Instagram now says it can republish and sell the photos users post on the platform without paying them or even notifying them, and this re-introduces the perennial problem of social media: you do not own your own channels. So you created a Facebook page for your business or organization and have spent years building up thousands of fans and populated that page with tons of fantastic content? Well, it could all disappear in a moment…on a whim of Facebook. But it’s not just Facebook. Whether you’re on Twitter or Tumblr or Pinterest or Pheed or whatever hot new social platform – a change in terms of service or a glitch or outage or a perceived violation in user agreement and you’re thrown out in the cold, content-less, identity-less.

The author/software developer Reginald Braithwaite, in translating Instagram’s new terms of service, pretty much perfectly explained social media as a whole: “You are not our customers, you are the cattle we drive to market and auction off to the highest bidder. Enjoy your feed and keep producing the milk.” I’ve talked about this before, but every instance like this is a reminder of just exactly how little control we have over what might happen to channels that we work so hard to develop and engage customers through.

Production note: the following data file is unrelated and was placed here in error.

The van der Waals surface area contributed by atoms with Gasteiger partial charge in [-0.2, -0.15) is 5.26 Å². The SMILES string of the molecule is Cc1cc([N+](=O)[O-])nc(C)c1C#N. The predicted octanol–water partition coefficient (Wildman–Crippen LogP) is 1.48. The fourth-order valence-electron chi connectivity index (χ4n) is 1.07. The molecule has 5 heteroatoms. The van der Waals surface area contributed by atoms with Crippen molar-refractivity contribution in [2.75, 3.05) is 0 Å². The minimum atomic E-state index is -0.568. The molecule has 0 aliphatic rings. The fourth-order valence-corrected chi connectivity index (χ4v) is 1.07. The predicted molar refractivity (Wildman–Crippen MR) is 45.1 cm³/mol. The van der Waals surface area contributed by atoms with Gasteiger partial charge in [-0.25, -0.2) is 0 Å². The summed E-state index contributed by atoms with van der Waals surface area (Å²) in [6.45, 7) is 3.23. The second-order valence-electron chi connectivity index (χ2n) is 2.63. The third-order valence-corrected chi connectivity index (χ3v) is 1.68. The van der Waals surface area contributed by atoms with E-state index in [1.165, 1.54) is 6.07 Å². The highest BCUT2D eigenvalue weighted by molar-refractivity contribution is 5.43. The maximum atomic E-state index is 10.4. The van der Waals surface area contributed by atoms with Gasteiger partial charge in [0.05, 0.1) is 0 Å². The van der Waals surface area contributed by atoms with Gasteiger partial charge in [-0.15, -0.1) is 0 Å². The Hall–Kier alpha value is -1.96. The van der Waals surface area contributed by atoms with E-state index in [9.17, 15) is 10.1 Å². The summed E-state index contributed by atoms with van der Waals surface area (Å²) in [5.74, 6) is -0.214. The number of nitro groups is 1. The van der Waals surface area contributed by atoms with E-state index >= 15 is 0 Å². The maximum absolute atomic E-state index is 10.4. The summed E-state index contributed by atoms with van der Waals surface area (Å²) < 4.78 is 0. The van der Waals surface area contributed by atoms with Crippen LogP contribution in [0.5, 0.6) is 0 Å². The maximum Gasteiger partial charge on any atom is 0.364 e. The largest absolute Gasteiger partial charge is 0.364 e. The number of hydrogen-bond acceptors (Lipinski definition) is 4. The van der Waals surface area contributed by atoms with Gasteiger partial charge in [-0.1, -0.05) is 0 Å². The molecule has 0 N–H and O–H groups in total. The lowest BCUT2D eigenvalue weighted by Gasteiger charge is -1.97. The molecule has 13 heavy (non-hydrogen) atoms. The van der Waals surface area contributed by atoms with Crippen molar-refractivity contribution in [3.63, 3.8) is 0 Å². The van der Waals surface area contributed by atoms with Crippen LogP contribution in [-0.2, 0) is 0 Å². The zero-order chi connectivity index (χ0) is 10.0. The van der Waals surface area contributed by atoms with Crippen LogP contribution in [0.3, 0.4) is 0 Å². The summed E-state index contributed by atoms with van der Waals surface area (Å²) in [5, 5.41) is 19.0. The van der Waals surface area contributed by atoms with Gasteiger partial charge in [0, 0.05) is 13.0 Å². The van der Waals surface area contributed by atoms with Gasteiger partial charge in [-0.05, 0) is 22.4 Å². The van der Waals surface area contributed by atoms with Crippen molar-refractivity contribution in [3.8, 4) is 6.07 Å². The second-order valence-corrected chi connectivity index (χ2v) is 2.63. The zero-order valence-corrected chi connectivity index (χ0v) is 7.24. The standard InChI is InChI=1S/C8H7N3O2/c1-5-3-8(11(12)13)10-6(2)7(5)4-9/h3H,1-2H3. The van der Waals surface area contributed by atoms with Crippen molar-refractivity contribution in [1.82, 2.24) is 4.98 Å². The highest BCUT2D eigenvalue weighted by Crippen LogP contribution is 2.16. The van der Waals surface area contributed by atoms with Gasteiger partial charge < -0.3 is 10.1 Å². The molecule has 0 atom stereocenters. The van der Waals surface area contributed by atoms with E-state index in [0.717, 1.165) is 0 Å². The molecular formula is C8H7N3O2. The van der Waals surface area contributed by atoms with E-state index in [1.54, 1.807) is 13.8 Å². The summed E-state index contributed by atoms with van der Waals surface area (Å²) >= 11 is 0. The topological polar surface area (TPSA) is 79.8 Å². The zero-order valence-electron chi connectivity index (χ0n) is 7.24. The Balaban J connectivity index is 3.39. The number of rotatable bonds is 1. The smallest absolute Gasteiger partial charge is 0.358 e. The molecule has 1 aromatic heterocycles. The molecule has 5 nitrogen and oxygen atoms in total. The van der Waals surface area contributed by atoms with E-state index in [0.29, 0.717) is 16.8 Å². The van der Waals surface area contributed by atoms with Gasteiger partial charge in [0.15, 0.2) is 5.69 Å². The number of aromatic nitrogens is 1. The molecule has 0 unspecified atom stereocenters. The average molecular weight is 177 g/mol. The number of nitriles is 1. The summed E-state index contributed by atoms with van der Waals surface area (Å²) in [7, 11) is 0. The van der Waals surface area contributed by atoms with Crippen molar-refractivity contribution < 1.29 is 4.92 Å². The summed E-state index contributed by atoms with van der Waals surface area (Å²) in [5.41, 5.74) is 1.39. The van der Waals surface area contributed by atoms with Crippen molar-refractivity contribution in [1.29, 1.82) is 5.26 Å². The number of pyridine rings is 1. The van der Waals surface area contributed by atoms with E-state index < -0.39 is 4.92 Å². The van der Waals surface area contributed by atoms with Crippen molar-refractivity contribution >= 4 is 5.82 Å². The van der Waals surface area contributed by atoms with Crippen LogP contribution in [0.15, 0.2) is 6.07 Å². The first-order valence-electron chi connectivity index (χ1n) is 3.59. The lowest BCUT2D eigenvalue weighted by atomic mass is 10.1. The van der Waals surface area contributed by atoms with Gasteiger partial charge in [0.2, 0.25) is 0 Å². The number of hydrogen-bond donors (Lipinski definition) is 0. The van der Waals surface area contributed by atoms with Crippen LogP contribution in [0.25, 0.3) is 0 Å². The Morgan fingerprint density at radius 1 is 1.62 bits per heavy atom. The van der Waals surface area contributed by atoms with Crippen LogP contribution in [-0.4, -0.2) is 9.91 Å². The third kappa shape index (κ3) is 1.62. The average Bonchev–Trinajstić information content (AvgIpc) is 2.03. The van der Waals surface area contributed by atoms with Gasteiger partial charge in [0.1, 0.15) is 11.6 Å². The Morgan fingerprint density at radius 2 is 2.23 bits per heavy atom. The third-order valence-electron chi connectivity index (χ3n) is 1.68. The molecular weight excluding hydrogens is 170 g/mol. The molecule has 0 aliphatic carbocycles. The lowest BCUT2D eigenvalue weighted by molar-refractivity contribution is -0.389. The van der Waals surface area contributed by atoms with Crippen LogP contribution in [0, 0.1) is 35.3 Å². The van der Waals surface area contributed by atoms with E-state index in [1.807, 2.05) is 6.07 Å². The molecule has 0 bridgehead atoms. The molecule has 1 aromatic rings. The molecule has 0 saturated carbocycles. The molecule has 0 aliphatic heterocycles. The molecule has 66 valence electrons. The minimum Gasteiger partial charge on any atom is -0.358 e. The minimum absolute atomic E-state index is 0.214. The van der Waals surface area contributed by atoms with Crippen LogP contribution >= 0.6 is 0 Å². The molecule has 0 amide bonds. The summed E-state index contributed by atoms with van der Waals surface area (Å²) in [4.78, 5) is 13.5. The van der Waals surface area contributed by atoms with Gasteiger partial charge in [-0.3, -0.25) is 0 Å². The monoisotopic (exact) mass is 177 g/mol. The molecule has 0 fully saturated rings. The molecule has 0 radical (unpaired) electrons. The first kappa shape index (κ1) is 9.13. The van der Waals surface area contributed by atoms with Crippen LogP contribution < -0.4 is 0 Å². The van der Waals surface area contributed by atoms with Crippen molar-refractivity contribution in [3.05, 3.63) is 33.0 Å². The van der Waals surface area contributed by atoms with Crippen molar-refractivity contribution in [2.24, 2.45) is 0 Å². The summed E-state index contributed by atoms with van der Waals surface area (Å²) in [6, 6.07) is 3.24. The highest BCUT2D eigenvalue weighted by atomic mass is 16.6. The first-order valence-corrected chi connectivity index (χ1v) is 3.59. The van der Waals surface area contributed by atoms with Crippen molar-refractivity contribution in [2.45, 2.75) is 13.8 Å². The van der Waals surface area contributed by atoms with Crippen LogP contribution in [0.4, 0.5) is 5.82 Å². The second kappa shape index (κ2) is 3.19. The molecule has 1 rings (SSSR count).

But there is an easy solution: use social media as channels to engage your audience, yes, but, more importantly, use it to direct them back to your actual property: your website or blog. Those are the only places where you have control over what gets seen and how it’s presented. Almost all the content you post or share on social media should have a home on your actual website. I’m in a band, so I’ll use that metaphor: Think of social media platforms as venues where your band performs. You travel to the venue, play your show, hang out with your fans, but that’s all. You don’t store your instruments and equipment there, you don’t live in the basement of the venue. You may go play the same venue a number of times – but, if it closes down, it’s really no substantial loss to you because the venue is only a means through which you send your message. The band still has their albums, their merchandise, their band image that they can then go share (sell) at any other venue.